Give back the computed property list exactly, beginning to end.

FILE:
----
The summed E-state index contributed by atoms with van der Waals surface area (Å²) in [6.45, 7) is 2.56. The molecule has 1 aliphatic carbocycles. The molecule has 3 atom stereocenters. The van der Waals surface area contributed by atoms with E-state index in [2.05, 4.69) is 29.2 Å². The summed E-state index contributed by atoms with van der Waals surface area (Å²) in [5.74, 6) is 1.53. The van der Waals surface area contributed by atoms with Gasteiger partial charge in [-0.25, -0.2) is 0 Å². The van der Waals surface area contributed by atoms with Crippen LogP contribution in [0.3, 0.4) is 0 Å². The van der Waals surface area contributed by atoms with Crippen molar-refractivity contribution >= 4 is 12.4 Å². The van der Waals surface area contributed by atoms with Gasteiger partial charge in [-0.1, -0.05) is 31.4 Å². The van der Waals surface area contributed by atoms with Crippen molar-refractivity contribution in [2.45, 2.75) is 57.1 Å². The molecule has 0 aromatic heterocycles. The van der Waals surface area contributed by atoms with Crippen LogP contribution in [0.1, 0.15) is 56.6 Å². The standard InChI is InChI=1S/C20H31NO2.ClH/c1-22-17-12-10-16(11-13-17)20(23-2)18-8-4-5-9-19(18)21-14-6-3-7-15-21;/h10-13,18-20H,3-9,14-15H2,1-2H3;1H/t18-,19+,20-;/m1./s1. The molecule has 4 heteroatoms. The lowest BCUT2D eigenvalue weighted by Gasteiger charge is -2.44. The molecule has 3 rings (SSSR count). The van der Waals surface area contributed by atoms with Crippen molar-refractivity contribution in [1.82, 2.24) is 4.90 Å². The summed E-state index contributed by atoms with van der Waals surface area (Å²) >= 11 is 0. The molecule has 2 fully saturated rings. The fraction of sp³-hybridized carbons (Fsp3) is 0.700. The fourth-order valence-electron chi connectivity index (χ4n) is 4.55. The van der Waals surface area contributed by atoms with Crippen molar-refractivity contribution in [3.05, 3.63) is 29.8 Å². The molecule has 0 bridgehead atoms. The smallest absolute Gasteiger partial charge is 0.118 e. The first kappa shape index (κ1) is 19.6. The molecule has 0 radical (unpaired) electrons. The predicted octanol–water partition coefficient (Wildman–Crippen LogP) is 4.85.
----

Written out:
The summed E-state index contributed by atoms with van der Waals surface area (Å²) in [6.45, 7) is 2.56. The molecule has 1 aliphatic carbocycles. The molecule has 3 atom stereocenters. The van der Waals surface area contributed by atoms with E-state index in [2.05, 4.69) is 29.2 Å². The summed E-state index contributed by atoms with van der Waals surface area (Å²) in [5.74, 6) is 1.53. The van der Waals surface area contributed by atoms with Gasteiger partial charge in [-0.25, -0.2) is 0 Å². The van der Waals surface area contributed by atoms with Crippen LogP contribution in [0.3, 0.4) is 0 Å². The van der Waals surface area contributed by atoms with Crippen molar-refractivity contribution >= 4 is 12.4 Å². The van der Waals surface area contributed by atoms with Gasteiger partial charge in [-0.1, -0.05) is 31.4 Å². The van der Waals surface area contributed by atoms with Crippen molar-refractivity contribution in [2.45, 2.75) is 57.1 Å². The molecule has 0 aromatic heterocycles. The van der Waals surface area contributed by atoms with Crippen LogP contribution in [0.1, 0.15) is 56.6 Å². The standard InChI is InChI=1S/C20H31NO2.ClH/c1-22-17-12-10-16(11-13-17)20(23-2)18-8-4-5-9-19(18)21-14-6-3-7-15-21;/h10-13,18-20H,3-9,14-15H2,1-2H3;1H/t18-,19+,20-;/m1./s1. The molecule has 4 heteroatoms. The lowest BCUT2D eigenvalue weighted by Gasteiger charge is -2.44. The molecule has 3 rings (SSSR count). The van der Waals surface area contributed by atoms with Crippen molar-refractivity contribution in [1.82, 2.24) is 4.90 Å². The summed E-state index contributed by atoms with van der Waals surface area (Å²) >= 11 is 0. The molecule has 2 fully saturated rings. The fraction of sp³-hybridized carbons (Fsp3) is 0.700. The fourth-order valence-electron chi connectivity index (χ4n) is 4.55. The van der Waals surface area contributed by atoms with Crippen molar-refractivity contribution in [3.05, 3.63) is 29.8 Å². The molecule has 0 bridgehead atoms. The smallest absolute Gasteiger partial charge is 0.118 e. The first kappa shape index (κ1) is 19.6. The molecule has 0 radical (unpaired) electrons. The predicted octanol–water partition coefficient (Wildman–Crippen LogP) is 4.85.